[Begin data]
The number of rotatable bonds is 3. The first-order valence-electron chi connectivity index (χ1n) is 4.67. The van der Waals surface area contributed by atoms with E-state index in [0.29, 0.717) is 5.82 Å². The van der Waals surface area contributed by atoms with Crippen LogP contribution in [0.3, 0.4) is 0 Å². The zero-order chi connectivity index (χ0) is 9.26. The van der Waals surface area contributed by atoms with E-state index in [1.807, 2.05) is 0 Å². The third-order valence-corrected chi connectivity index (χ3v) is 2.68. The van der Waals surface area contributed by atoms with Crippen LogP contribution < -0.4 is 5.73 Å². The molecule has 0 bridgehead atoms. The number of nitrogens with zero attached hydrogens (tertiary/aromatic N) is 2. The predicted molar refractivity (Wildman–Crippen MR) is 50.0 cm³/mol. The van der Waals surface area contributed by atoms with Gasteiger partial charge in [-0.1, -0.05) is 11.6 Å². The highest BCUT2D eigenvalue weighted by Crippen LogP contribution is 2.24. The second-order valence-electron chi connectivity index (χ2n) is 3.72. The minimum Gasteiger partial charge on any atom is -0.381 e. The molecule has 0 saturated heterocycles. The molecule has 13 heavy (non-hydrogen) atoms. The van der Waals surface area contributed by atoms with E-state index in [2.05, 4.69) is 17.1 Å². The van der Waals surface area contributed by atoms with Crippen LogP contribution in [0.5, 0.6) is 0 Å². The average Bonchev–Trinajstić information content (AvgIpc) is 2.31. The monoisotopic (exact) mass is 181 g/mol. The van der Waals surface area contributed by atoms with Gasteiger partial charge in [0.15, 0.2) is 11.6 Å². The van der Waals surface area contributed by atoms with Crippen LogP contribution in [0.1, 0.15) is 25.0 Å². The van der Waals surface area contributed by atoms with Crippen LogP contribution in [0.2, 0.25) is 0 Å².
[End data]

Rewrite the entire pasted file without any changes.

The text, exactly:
The number of rotatable bonds is 3. The first-order valence-electron chi connectivity index (χ1n) is 4.67. The van der Waals surface area contributed by atoms with E-state index in [0.29, 0.717) is 5.82 Å². The van der Waals surface area contributed by atoms with Crippen LogP contribution in [0.3, 0.4) is 0 Å². The zero-order chi connectivity index (χ0) is 9.26. The van der Waals surface area contributed by atoms with E-state index in [1.807, 2.05) is 0 Å². The third-order valence-corrected chi connectivity index (χ3v) is 2.68. The van der Waals surface area contributed by atoms with Crippen LogP contribution < -0.4 is 5.73 Å². The molecule has 0 bridgehead atoms. The number of nitrogens with zero attached hydrogens (tertiary/aromatic N) is 2. The predicted molar refractivity (Wildman–Crippen MR) is 50.0 cm³/mol. The van der Waals surface area contributed by atoms with Gasteiger partial charge in [-0.1, -0.05) is 11.6 Å². The highest BCUT2D eigenvalue weighted by Crippen LogP contribution is 2.24. The second-order valence-electron chi connectivity index (χ2n) is 3.72. The minimum Gasteiger partial charge on any atom is -0.381 e. The molecule has 0 saturated heterocycles. The molecule has 13 heavy (non-hydrogen) atoms. The van der Waals surface area contributed by atoms with E-state index in [2.05, 4.69) is 17.1 Å². The van der Waals surface area contributed by atoms with Crippen LogP contribution in [0.5, 0.6) is 0 Å². The average Bonchev–Trinajstić information content (AvgIpc) is 2.31. The monoisotopic (exact) mass is 181 g/mol. The van der Waals surface area contributed by atoms with Gasteiger partial charge in [0.15, 0.2) is 11.6 Å². The van der Waals surface area contributed by atoms with Crippen LogP contribution in [0.1, 0.15) is 25.0 Å². The van der Waals surface area contributed by atoms with Crippen LogP contribution in [0.2, 0.25) is 0 Å².